Three Days With Two Boys: The Cape Of Pride

Well, I babysat my grandsons for three days last weekend while my daughter and her husband went to a wedding, and I can’t tell you how happy I am that I had my kids in my 20s.

By Sunday, my husband and I were sprawled out on the couch like we’d just run a marathon. We heard water running somewhere and we argued over who was going to watch the boys splashing in the shallow blow-up pool out back they’d decided to play in without asking first.

“I cleaned up the lasagna that was tracked from the front door to the back,” he said. “And before that I set up the telescope and folded a load of towels.”

“Well, I drove to hockey practice at 6 this morning and sat in sub-zero temperatures without a coat for 90 minutes,” I countered. “And yesterday I ironed their school uniforms and got them to their classrooms early.”

“You win,” he said, “but I should get points for buying them those ‘Save The Whales’ bracelets for 20 bucks a pop.”

“The lasagna ingredients were $30,” I told him.

“If I go supervise the pool I get an early out for their bedtime,” he said.

“That’s a deal,” I told him.

It’s not that we didn’t love almost every minute with them, it’s just that we don’t have the stamina anymore for the nonstop physical and intellectual and emotional drive it takes to spend fourteen hours a day keeping up with two boys under the age of eight.

Listen, I’m still tired from raising my own kids and they’ve been out of the house for at least five years. You forget the old days quickly — the fact that you can’t let your guard down for a minute — not even a minute when you’re with kids. And you forget that a tidy and organized moment truly only lasts for a moment. It will be destroyed in short order, and you spend the next hour trying to get back to that place. Five times a day I’d look around and see oceans of chaos: rolling water bottles on tile, spilled boxes of toy cars, clothes all over the floor, the crust of a ham sandwich under a table, a yard full of toys scattered every ten feet.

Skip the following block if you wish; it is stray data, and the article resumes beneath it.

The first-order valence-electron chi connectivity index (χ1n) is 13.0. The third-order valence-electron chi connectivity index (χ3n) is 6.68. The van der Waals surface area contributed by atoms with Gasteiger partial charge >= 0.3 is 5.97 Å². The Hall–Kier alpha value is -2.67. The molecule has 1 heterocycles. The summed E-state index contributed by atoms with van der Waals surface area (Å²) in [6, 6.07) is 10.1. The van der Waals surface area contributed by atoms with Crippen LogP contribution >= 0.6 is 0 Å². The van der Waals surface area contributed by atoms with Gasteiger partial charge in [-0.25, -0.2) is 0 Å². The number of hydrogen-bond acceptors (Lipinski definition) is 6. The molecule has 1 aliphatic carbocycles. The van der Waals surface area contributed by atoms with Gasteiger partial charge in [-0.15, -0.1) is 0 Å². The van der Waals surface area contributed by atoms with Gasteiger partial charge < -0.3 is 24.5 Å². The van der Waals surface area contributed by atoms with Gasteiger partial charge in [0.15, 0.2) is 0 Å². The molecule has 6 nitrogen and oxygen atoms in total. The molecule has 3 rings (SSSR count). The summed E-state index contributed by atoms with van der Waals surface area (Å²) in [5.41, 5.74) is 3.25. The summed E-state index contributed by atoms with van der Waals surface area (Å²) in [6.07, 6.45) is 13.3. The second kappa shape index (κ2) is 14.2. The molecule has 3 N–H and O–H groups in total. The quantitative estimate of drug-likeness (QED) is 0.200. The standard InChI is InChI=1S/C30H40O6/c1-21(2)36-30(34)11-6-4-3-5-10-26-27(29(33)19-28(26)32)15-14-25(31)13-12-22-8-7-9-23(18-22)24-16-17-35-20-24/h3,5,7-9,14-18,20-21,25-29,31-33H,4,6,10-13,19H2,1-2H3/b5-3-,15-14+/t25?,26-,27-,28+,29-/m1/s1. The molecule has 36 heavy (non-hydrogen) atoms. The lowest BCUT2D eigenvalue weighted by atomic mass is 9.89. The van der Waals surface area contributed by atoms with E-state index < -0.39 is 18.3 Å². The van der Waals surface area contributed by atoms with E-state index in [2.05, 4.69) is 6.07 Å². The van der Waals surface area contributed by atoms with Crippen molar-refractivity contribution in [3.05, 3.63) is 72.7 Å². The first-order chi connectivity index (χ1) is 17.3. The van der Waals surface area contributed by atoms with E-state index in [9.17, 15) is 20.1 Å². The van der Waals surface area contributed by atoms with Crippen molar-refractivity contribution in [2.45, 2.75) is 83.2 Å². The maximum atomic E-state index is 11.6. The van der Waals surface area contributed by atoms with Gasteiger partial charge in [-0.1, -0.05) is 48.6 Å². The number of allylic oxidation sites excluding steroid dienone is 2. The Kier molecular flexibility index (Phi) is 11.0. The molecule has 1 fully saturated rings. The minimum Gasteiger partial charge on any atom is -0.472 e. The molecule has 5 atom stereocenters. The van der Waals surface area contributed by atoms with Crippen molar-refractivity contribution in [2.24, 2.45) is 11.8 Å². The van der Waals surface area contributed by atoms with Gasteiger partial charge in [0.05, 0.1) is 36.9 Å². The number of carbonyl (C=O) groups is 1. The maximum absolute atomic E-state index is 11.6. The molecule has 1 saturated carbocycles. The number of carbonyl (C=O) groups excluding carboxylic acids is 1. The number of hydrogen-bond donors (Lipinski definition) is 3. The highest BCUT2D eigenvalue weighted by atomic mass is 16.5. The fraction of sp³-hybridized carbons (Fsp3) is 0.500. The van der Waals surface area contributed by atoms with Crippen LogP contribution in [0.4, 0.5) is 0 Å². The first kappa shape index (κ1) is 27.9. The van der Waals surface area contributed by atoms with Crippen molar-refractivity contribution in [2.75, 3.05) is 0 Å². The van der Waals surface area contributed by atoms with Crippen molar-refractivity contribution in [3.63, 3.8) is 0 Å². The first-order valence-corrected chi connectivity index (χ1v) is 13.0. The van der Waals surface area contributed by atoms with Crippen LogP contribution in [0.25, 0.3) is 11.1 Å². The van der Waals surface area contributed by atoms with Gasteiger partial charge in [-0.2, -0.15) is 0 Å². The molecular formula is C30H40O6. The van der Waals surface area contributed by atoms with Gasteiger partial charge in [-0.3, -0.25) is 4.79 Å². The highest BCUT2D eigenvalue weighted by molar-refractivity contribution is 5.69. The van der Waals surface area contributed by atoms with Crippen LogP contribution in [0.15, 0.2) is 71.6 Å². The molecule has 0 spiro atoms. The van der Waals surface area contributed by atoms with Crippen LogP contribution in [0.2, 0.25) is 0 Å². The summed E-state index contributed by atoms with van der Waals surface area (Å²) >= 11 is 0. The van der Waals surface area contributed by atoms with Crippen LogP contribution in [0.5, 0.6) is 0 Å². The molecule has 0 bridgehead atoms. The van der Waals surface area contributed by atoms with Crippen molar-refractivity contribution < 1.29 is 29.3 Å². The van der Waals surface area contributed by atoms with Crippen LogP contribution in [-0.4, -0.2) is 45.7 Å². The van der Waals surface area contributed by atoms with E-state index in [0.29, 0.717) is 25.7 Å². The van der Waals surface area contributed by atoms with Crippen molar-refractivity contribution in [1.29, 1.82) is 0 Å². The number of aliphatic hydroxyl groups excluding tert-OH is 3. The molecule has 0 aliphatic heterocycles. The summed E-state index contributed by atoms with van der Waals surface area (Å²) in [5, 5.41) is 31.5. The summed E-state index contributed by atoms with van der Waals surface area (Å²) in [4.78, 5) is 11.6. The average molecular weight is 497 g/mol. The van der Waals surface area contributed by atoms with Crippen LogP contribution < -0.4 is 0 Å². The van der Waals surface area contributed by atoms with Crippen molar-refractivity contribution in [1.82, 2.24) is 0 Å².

And I’ll tell you, I forgot why I used to clean it all up myself. It’s just easier. I used to skip teaching the valuable lesson of self-responsibility to avoid the drill-sergeant-with-a-whistle-routine.

“No, that doesn’t go there. Put it where it belongs.”

My daughter knows people my age who have little ones and all I can say is God bless them. Maybe little boys keep you young when you’re in middle age, but it’s too late for me. I’m used to lingering in my clean kitchen with a cup of tea every morning. I threw my body into shock last week when the first ten minutes of every day involved lunch boxes, dog food, dryer sheets and Band-Aids.

“Things are going great,” I’d tell the kids’ parents when they called. “Joey had three apples for breakfast and Nico is out building a trapeze with the clothesline. Call back tomorrow when he’s ready for the circus. We’re very excited for him.”

It doesn’t take long, folks. Your kids leave home and it takes, oh, about one week for your muscles to atrophy and for your brain to stop bracing for a call from the police late at night. And you clean up the kitchen after dinner, and alas, you are not back in the kitchen before you go to bed washing a whole new era of dishes, mostly consisting of ice cream bowls and milk glasses and the plates you found under a bed.

And that kind of bliss is earned. That kind of bliss comes from years of nonstop love and action raising your kids. Sometime in your 50s, you get a break. You get tea at a tidy kitchen table. It’s a gift from the universe.

I’m confused why super heroes are not in the likeness of parents and grandparents. I know for a fact that Superman could not withstand three days with two boys. You show me a Superman who can whip up a pan of lasagna while holding an 80-pound dog at bay while watching two boys obliterate a giant cockroach in the yard with their automatic squirt guns, all the while keeping an eye on the daily itinerary that’s as long as the Cliff’s Notes for “War And Peace.”

No, sir. I did not realize while I was raising my kids that I was entitled to wear a skin-tight costume with an “S” on it and have an aversion to Kryptonite.

It is a tough business raising kids. And we all should give ourselves a lot more credit than we do.

We’re entitled to wear the cape of pride.


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